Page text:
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Duval vs. Woods, even though it doesn't count

One of these years, David Duval and Tiger Woods just might find themselves paired together in the final round with a tournament on the line. For now, they'll have to settle for a made-for-television event with only bragging rights at stake.

In the first golf event broadcast live by a network in prime time, ABC Sports will televise the "Showdown at Sherwood" tonight, an 18-hole match between the top two players in the world with a difference of $700,000 riding on the outcome.

Don't confuse this for the Masters, where Woods has won and Duval has come close. Don't expect another 59 from Duval, because the format is match play.

Don't expect either Woods or Duval to consider a rivalry born. At least not yet.

"Our event at Sherwood isn't even a tournament, so I don't think it can really be considered fuel for a rivalry," Duval said. "But it will be great for television."

The match, at Sherwood Country Club in Thousand Oaks, Calif., will start at 7:30 p.m. EDT, although ABC will not begin its live coverage until 8 p.m. Lights have been installed on the last two holes in case it gets too dark.

"It gives us an opportunity to kind of expose the game in a little different light, in a different time frame, on a different day and probably to a different crowd than would usually see the game," Duval said.

Don't count on Justin Leonard as part of that crowd. He was asked last week what he thought of the match, in which $1.1 million from the $1.5 million purse will go to the winner -- each donate $200,000 to charity.

"I'd like it a lot more if I was in it," said Leonard, the 1997 British Open champion who lost in a playoff at Carnoustie last month. "Since I'm not, I don't much care."

ABC Sports is banking on the fact a lot of others will at least be curious enough to watch. It certainly has two of the biggest names in golf.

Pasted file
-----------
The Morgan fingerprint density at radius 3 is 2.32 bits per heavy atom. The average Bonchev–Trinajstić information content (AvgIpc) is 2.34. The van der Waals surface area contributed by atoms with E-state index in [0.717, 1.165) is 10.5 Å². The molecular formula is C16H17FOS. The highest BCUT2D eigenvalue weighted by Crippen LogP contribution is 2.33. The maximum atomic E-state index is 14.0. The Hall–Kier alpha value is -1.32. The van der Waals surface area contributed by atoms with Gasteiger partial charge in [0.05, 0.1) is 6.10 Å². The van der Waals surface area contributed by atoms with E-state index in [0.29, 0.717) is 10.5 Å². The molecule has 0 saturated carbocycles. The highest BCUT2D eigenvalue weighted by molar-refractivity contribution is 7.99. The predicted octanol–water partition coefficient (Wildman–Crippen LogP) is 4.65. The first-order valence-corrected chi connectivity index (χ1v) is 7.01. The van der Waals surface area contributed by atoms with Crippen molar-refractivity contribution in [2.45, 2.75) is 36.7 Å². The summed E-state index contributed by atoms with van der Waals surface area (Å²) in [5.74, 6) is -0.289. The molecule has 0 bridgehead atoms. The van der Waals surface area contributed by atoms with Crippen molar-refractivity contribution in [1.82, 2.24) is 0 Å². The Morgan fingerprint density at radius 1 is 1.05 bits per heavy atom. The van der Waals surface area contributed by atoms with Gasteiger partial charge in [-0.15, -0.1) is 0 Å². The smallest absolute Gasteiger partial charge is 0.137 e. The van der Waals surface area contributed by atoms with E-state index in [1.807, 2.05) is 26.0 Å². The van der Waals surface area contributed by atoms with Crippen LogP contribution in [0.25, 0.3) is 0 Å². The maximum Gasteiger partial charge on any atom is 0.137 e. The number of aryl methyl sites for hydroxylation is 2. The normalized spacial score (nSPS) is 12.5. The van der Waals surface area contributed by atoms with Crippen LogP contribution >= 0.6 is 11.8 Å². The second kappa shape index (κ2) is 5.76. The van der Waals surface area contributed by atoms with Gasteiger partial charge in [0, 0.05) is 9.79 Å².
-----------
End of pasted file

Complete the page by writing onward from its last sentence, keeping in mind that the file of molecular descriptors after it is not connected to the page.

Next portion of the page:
Woods is one of the most dynamic personalities in sports. He took golf to the front pages by winning the Masters in record fashion, becoming the youngest champion and the first one of color. His arrival is a big reason the PGA Tour landed a $136 million television contract, which made everyone around him richer.

"I might be a golf star, but I think Tiger is a star," Duval said. ``He transcends the game."

Duval is everything Woods is not -- collected, methodical, emotionless. Behind those wraparound sunglasses are eyes that look lifeless, just like a shark before it tears into its prey.

"He's very calm, very levelheaded, and it comes out when he plays," Woods said. "He is very methodical, very cool. He doesn't get excited, doesn't get frustrated. He just goes about his business."

Never mind that the event is essentially no different from Shell's Wonderful World of Golf matches, except for the live television. Never mind that the two richest players in golf are about to get even richer. Or that both players are represented by IMG, the sprawling sports agency that proposed the match.

What makes the match compelling is the fact they have clearly raised their game a notch above everyone else. They are the only players to be No. 1 in the world ranking this year, a position currently held by Woods.

"I think that they're arguably the two best players in the game today," Jack Nicklaus said. "I don't think there's any question about that."

Duval stormed to top of the rankings by becoming the first player in 25 years to win four times before the Masters. That included the Bob Hope Classic, where he became the first player to shoot a 59 on a Sunday.

Woods came back strong. In six tournaments after his post-Masters break, he has won three times and not finished worse than seventh -- and that includes two majors, a third in the U.S. Open and a tie for seventh in the British Open.

So, who should be No. 1? Don't look for an answer tonight.

"People who think this will decide who is No. 1 or No. 2 are blowing it out of proportion," Duval said. "It's a one-day match, 18 holes, and that does not make it a rivalry."

For now, this is as close as it will get.

In 47 tournaments they have both played in their professional careers, Woods has finished ahead of Duval 27 times, with one tie. But they have never played together in a final round.

"We've come close, but it hasn't happened," Woods said. ``Either he has played great and I haven't, or it's been the other way around. But it's going to happen. It's going to happen for sure at Sherwood."

 

AP